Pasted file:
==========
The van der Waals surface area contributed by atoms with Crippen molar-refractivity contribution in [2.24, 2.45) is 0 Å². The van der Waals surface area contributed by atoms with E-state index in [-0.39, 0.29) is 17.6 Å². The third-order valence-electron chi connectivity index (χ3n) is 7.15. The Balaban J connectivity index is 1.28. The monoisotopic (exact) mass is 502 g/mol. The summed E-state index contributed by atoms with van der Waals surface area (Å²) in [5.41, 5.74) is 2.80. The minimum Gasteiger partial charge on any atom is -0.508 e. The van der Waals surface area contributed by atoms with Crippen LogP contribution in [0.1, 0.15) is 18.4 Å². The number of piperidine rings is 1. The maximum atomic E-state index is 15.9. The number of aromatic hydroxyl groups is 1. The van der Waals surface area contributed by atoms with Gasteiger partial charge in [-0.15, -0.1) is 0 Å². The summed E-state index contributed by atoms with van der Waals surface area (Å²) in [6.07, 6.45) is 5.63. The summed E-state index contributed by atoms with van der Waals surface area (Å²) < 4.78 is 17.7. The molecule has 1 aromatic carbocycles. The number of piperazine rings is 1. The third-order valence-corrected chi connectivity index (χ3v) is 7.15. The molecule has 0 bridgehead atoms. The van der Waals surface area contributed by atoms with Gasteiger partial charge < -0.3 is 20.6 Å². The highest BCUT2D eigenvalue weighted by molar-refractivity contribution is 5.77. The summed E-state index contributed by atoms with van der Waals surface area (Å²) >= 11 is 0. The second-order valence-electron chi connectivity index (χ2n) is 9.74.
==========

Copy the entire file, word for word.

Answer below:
The van der Waals surface area contributed by atoms with Crippen molar-refractivity contribution in [2.24, 2.45) is 0 Å². The van der Waals surface area contributed by atoms with E-state index in [-0.39, 0.29) is 17.6 Å². The third-order valence-electron chi connectivity index (χ3n) is 7.15. The Balaban J connectivity index is 1.28. The monoisotopic (exact) mass is 502 g/mol. The summed E-state index contributed by atoms with van der Waals surface area (Å²) in [5.41, 5.74) is 2.80. The minimum Gasteiger partial charge on any atom is -0.508 e. The van der Waals surface area contributed by atoms with Crippen LogP contribution in [0.1, 0.15) is 18.4 Å². The number of piperidine rings is 1. The maximum atomic E-state index is 15.9. The number of aromatic hydroxyl groups is 1. The van der Waals surface area contributed by atoms with Gasteiger partial charge in [-0.15, -0.1) is 0 Å². The summed E-state index contributed by atoms with van der Waals surface area (Å²) in [6.07, 6.45) is 5.63. The summed E-state index contributed by atoms with van der Waals surface area (Å²) < 4.78 is 17.7. The molecule has 1 aromatic carbocycles. The number of piperazine rings is 1. The third-order valence-corrected chi connectivity index (χ3v) is 7.15. The molecule has 0 bridgehead atoms. The van der Waals surface area contributed by atoms with Gasteiger partial charge < -0.3 is 20.6 Å². The highest BCUT2D eigenvalue weighted by molar-refractivity contribution is 5.77. The summed E-state index contributed by atoms with van der Waals surface area (Å²) >= 11 is 0. The second-order valence-electron chi connectivity index (χ2n) is 9.74.